In the Kolea Double-Handed Division, Bill and Melinda Erkelen’s hopes to repeat their overall Pacific Cup win twenty years ago were dashed by light-to-no wind off the California coast and finished first in division, third in rating group and 14th overall. Thirsty, Charles Devanneaux's Beneteau First 30 from Southern California, double-handed with Fred Courouble, finished second in division, fifth in rating group, and 16th overall. California Condor, Buzz Blackett’s Antrim class 40, correct to third in division, but was first in division to cross the finish line in the ocean outside Kaneohe bay – with just a jib, no mainsail -- in weather conditions of 45+ knot winds, pouring rain and lightning.

The Alaska Airlines division saw stiff competition throughout the race between two Cal 40’s, Rodney Pimentel’s Azure and Timm and Victoria Lessley’s California Girl. Azure won first in division, fourth in rating group and 15th overall. However, California Girl, who won second in division, eighth in rating group, and 19th overall, took pride in beating Azure to the finish line by 43 minutes. Back Bay, Peter Schoenburg’s Cal 29 came in third in division, earning 10th in rating group and 22nd overall.

Two other boats in the Alaska Airlines Division, Michael Morazadeh’s Cayenne, and Paul Elliott’s VALIS, didn’t do well in the rankings, but did much to make this year’s race a success. Both served as communications boats and each ended up diverting to assist competitors with broken rudders. VALIS came to the assistance of Dean Treadway's Farr 36, Sweet Okole, and Cayenne diverted in the mid-Pacific to assist Steve Stroub’s Santa Cruz 37, Tiburon. Tiburon arrived at Kaneohe Yacht Club under headsail only and using her boom as a steering mechanism. Both boats retired from the race after receiving outside assistance.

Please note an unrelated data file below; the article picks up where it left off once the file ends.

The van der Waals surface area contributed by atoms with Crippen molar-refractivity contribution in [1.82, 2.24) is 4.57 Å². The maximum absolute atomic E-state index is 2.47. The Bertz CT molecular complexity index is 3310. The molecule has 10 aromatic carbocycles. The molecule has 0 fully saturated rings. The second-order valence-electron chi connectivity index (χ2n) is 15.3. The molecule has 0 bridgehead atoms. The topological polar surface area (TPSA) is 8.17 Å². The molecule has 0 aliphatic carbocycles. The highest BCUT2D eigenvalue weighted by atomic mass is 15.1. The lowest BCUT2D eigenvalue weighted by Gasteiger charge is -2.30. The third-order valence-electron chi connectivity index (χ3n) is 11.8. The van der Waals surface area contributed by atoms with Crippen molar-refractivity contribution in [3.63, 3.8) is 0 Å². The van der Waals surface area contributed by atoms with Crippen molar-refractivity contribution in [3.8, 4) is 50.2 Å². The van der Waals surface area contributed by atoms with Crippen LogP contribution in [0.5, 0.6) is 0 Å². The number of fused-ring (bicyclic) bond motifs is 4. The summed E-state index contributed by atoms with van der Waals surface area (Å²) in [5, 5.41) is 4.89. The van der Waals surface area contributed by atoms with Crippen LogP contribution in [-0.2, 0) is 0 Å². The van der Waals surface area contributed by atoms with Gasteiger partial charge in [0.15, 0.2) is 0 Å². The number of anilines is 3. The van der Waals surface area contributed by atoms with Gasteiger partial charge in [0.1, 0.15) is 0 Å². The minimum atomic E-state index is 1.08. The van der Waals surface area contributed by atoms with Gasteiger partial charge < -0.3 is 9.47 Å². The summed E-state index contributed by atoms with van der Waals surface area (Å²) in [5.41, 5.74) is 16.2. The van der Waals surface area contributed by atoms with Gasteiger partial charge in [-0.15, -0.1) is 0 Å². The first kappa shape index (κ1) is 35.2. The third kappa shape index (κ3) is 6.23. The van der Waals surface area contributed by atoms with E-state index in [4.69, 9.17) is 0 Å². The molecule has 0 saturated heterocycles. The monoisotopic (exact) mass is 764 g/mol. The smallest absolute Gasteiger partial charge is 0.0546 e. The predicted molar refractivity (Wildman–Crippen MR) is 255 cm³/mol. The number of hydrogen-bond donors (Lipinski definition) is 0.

In the Hokulea Multihull division, new this year, the winner is Lawrence Olsen's Humdinger, a Walter Greene Acapella trimaran double-handed with Curt Helmgren.

The Hoho Holo cruising division, also a first this year, was not racing officially – but when two or more boats are out on the water headed the same direction, there is always a race. Michael Chabatov’s Jeanneau 49, Venture, led the fleet across the Pacific, was the first boat to make the 200 mile (from the finish line) check-in that ended the Yellowbrick tracker’s six-hour data delay, and the second boat to arrive in Hawaii. Chabatov said he strove to compete under sail alone until slatting in the Pacific High: 'Should I sit here slatting or turn the engine on and get to the wind?' They turned on the engine. There is no official winner of the Holo Holo division, but the boats in this division all seem to feel like winners. Removing the pressure of racing makes for a wonderful transit across the Pacific, but some Holo Holo boats are talking about doing the 2016 Pacific Cup in a racing division.

Blogs from nearly half the boats enabled family, friends and other interested parties to follow the race like never before. They shared fun personal views of their ocean adventures, and the trials, tribulations, and even meal selections of the voyage. Coyote provided readers with some spectacular aerial photos of Coyote and Gary Troxel’s Tiki Blue racing together Click here for full Event website